SQLOS’s memory object is a heap. A memory object requires a memory clerk to allocate its memory. We support three types of memory objects. A variable memory objects is a regular heap. An incremental memory object is a mark/shrink heap. This allocation policy is very handy during compilations and execution processes. Usually both of the processes happen in two phases. First phase is to grow memory usage and the second is to shrink memory usage. If the process is isolated we don’t have to call any of destructors when freeing memory. It significantly improves performance. The last type of memory object is fixed size. As you can guess components can use such policy when they need to allocate objects of a given size.

A payload for a given memory object is 8kb. It is exactly the same as a SQLOS’s page size. It also means that a memory object could be created from memory clerk leveraging single page allocator. (This is yet another very important point! Keep this in mind until I will cover SQL Server’s Buffer Pool) SQL Server exposes a dmv to dump all memory objects in its process: sys.dm_os_memory_objects.


If you notice both memory clerks and memory objects dmvs expose page allocator column. Also I depicted page allocator in Fig.1. Under the hood memory object uses memory clerks’s page allocator interface to allocate pages. This is useful to know when you want to join memory clerk and memory object dmvs.


So far I have described how SQLOS’s memory manager structured inside. Now it is time to start talking how all this fits into SQL Server.


Buffer Pool

Now we got to the point where the life becomes very interesting. In this part all the pieces that I covered so far including memory management should start fall in their places.


Remember SQL Server has two memory settings that you can control using sp_conifigure. They are max and min server memory. I am not sure if you know but these two setting really control the size of the buffer pool. They do not control overall amount of physical memory consumed by SQL Server. In reality we can’t control amount of memory consumed by SQL Server because there could be external components loaded into server’s process.


When SQL Server starts, during initialization, Buffer Pool first decides how much of VAS it needs to reserve for its usage. It bases its decision on the amount of physical memory, RAM, present on the box. If amount of physical memory is equal or larger than amount of VAS it can use, remember that VAS is limited resource especially on x86, it will leave 256MB of VAS for external components plus a number of threads SQL Server is configured to use multiplied by 512KB. You might remember that 512KB is SQL Server’s thread stack size. In default configuration with physical memory larger than 2GB, Buffer Pool will leave 256MB+256*512KB = 384MB of VAS space. Some people name this region as MemToLeave but in reality it is in correct. SQL Server might end up using this part of VAS itself and I will show you how it could happen latter on. You might also remember -g parameter that some people recommend to use when SQL Server starts outputting “Can’t Reserve Virtual Address Space” errors. First 256MB is exactly what -g parameter controls. If you specify -g 512MB, amount of VAS that BP won’t use is 512MB+256*512KB = 640MB. There is no point in specifying -g 256MB. This input parameter is the same as default value.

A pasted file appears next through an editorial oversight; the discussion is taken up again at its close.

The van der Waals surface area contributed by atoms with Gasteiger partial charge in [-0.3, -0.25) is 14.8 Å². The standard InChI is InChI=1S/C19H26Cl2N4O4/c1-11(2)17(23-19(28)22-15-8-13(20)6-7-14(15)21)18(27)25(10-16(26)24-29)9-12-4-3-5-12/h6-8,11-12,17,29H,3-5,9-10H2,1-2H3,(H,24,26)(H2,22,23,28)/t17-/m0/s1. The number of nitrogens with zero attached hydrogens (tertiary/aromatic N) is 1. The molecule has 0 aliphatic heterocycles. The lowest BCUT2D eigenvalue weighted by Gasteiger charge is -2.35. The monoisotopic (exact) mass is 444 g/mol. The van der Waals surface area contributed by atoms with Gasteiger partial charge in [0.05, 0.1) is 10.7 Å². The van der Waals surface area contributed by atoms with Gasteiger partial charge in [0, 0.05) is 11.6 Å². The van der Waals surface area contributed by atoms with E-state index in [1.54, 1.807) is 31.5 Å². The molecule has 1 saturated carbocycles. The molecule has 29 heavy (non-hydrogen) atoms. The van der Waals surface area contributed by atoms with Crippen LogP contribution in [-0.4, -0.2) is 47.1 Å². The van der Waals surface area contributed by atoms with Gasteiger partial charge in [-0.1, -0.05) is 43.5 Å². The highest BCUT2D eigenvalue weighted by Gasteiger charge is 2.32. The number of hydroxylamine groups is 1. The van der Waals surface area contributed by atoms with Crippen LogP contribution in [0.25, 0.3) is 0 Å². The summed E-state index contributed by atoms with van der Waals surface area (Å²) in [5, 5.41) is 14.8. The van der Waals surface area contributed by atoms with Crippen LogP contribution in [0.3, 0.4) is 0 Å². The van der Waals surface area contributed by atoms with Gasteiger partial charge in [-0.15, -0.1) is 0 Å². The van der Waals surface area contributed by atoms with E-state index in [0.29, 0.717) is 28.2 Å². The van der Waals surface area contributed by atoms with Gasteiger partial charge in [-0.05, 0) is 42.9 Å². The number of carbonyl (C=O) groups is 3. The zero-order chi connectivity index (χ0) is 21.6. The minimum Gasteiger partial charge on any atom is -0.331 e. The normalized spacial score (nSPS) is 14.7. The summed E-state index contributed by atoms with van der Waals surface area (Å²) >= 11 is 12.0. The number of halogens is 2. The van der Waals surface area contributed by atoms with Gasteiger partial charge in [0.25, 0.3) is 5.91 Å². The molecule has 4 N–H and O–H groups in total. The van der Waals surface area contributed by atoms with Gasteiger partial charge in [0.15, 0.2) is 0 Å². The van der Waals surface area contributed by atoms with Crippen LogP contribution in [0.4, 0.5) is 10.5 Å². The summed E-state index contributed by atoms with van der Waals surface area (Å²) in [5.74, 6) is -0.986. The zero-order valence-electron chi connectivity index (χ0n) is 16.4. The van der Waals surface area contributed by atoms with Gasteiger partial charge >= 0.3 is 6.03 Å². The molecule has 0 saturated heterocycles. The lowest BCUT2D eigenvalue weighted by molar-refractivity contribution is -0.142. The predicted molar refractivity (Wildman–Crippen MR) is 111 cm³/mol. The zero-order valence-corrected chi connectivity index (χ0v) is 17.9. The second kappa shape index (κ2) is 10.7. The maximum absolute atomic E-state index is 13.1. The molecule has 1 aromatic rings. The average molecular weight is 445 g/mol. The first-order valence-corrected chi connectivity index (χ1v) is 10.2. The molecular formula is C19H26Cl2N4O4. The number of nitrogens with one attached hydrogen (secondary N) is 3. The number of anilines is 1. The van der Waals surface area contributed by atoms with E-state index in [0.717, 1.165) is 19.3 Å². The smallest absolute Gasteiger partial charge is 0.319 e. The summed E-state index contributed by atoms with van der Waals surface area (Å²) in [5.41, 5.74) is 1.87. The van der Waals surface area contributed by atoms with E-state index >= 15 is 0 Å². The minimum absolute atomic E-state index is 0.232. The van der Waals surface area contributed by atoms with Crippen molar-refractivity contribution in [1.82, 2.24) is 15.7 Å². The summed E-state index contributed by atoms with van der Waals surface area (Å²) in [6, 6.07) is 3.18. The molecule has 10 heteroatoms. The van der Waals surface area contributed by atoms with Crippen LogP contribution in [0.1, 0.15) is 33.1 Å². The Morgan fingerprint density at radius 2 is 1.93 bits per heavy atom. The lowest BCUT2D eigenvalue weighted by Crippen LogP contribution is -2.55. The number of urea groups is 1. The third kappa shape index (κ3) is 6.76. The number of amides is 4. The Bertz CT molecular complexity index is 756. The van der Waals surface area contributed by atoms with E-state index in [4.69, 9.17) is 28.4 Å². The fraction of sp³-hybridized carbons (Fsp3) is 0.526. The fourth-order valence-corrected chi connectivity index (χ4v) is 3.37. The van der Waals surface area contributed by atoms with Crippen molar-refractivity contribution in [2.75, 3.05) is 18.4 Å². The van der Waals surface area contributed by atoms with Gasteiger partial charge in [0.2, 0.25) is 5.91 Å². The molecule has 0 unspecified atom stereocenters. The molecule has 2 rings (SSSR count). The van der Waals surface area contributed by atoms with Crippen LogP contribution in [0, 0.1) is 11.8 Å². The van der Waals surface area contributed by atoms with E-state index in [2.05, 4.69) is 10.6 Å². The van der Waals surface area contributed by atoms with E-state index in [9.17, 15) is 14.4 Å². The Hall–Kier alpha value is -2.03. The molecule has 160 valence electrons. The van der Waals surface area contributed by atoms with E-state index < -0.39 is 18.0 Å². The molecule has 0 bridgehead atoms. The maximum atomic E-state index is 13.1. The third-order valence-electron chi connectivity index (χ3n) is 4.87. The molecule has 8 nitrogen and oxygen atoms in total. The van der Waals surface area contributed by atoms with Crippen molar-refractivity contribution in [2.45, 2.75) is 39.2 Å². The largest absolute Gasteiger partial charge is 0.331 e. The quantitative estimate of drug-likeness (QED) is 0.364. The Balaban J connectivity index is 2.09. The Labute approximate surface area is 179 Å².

Once BP decides amount of VAS it will use. It reserves all of it right a way. To observe such behavior you might want to monitor SQL Server’s virtual bytes from perfmon or you could use vasummary view I talked about in my previous posts. In normal case Buffer Pool can’t get this much memory in one chunk so if you take a closer look at SQL Server’s VAS you will see several large regions reserved. This behavior is very different from many other servers that you might have seen. Some people report it as a VAS leak in SQL Server. In reality this behavior is by design.


Buffer Pool commits pages on demand. Depending on internal memory requirements and external memory state, it calculates its target, amount of memory it thinks it should commit before it can get into memory pressure. To keep system out of paging target is constantly recalculated. Target memory can’t exceed max memory that represents max server memory settings. Even if you set min server memory equal to max server memory Buffer Pool will only commit its memory on demand. You can observe this behavior by monitoring corresponding profiler event.


The size of SQL Server database page is 8KB. Buffer Pool is a cache of data pages. Consequently Buffer Pool operates on pages of 8KB in size. It commits and decommits memory blocks of 8KB granularity only. If external components decide to borrow memory out of Buffer Pool they can only get blocks of 8KB in size. These blocks are not continues in memeory.  Interesting, right? It means that Buffer Pool can be used as underneath memory manager forSQL Server components as long as they allocate buffers of 8KB. (Sometimes pages allocated from BP are referred as stolen)